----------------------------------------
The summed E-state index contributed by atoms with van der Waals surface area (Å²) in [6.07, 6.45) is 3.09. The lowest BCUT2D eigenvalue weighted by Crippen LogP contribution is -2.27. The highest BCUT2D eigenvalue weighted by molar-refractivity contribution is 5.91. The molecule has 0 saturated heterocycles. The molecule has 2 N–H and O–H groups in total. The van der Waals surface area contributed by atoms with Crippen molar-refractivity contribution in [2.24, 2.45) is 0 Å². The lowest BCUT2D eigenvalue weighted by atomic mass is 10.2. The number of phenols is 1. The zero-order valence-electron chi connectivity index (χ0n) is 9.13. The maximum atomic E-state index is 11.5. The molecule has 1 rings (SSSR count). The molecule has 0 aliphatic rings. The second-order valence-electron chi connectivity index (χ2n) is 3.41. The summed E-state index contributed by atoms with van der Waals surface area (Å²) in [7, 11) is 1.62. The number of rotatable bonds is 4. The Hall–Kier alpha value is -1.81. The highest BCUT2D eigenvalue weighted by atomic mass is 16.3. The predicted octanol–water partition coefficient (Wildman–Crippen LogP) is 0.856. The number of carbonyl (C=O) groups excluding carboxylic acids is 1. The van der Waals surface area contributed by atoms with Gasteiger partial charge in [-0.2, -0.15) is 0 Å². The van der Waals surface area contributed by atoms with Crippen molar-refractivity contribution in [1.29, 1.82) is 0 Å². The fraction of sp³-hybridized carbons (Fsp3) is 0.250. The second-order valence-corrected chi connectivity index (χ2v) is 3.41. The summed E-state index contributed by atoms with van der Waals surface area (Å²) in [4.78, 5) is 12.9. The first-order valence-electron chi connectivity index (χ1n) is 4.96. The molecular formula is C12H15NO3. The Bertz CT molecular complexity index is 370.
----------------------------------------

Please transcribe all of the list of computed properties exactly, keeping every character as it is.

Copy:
The summed E-state index contributed by atoms with van der Waals surface area (Å²) in [6.07, 6.45) is 3.09. The lowest BCUT2D eigenvalue weighted by Crippen LogP contribution is -2.27. The highest BCUT2D eigenvalue weighted by molar-refractivity contribution is 5.91. The molecule has 0 saturated heterocycles. The molecule has 2 N–H and O–H groups in total. The van der Waals surface area contributed by atoms with Crippen molar-refractivity contribution in [2.24, 2.45) is 0 Å². The lowest BCUT2D eigenvalue weighted by atomic mass is 10.2. The number of phenols is 1. The zero-order valence-electron chi connectivity index (χ0n) is 9.13. The maximum atomic E-state index is 11.5. The molecule has 1 rings (SSSR count). The molecule has 0 aliphatic rings. The second-order valence-electron chi connectivity index (χ2n) is 3.41. The summed E-state index contributed by atoms with van der Waals surface area (Å²) in [7, 11) is 1.62. The number of rotatable bonds is 4. The Hall–Kier alpha value is -1.81. The highest BCUT2D eigenvalue weighted by atomic mass is 16.3. The predicted octanol–water partition coefficient (Wildman–Crippen LogP) is 0.856. The number of carbonyl (C=O) groups excluding carboxylic acids is 1. The van der Waals surface area contributed by atoms with Gasteiger partial charge in [-0.2, -0.15) is 0 Å². The van der Waals surface area contributed by atoms with Crippen molar-refractivity contribution in [1.29, 1.82) is 0 Å². The fraction of sp³-hybridized carbons (Fsp3) is 0.250. The second-order valence-corrected chi connectivity index (χ2v) is 3.41. The summed E-state index contributed by atoms with van der Waals surface area (Å²) in [4.78, 5) is 12.9. The first-order valence-electron chi connectivity index (χ1n) is 4.96. The molecular formula is C12H15NO3. The Bertz CT molecular complexity index is 370.